We set out to built a generalist database, that can natively express and translate between diverse data and models. There is a long-established subfield of classical database theory that has worked precisely towards the goal of “generalism” for a long time: the field of conceptual modeling and, in particular, of entity-relationship modeling. Both are vast fields of research, but here, we are mainly interested in only the most fundamental structures exhibited by the pioneers in the field. Later we will see that type theory provides yet another powerful perspective on these structures.

The idea for “entity-relation-attribute” (ERA) models, which underlies most conceptual modeling approaches as well, was born out of the observation that language can be usefully categorized into three categories. Up to slight simplifications, the categories may be summarized as follows.

  1. The first category of language comprises common nouns, such as “person”, “car”, or “marriage”. These describe independent domains (and thus types!) of objects. Specific objects, such as a specific person p, are referred to as ‘proper nouns’. A conceptual modeler would call a proper noun an entity, and speak of an entity type when referring to a well-described domain of individual entities.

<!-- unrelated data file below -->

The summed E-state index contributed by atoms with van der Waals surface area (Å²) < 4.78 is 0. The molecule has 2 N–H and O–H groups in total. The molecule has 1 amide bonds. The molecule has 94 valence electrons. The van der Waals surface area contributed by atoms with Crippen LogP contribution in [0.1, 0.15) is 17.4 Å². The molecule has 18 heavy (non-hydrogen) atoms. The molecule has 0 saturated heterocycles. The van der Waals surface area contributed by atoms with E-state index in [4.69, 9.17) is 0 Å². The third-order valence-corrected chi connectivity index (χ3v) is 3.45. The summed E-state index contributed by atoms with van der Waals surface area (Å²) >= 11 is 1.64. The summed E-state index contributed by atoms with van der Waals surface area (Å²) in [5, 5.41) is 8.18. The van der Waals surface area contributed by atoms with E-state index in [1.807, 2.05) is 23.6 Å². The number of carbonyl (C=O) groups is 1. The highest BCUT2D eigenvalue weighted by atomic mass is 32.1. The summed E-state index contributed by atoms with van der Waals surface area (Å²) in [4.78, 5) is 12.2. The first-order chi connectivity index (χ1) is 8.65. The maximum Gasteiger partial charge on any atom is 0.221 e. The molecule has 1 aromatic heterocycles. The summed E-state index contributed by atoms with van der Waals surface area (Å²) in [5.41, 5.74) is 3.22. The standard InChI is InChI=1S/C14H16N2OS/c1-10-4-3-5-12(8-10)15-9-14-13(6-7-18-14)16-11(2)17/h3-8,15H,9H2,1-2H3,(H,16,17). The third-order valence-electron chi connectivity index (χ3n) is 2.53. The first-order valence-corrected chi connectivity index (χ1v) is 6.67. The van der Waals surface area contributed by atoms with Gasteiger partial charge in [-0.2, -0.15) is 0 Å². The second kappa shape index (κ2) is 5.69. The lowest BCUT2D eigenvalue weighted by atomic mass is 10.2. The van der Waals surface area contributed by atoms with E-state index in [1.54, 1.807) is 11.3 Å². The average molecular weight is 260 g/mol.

2. Next up, we have verbs, which connect nouns by some relationship, as captured e.g. by the usual “subject-verb-object” statements. For example, we could say that “a person marries another person”. A conceptual modeler would speak of a relation between these objects; in contrast, a relation type would be an abstract description of the domain of specific relations (e.g. the domain of all “marriages”).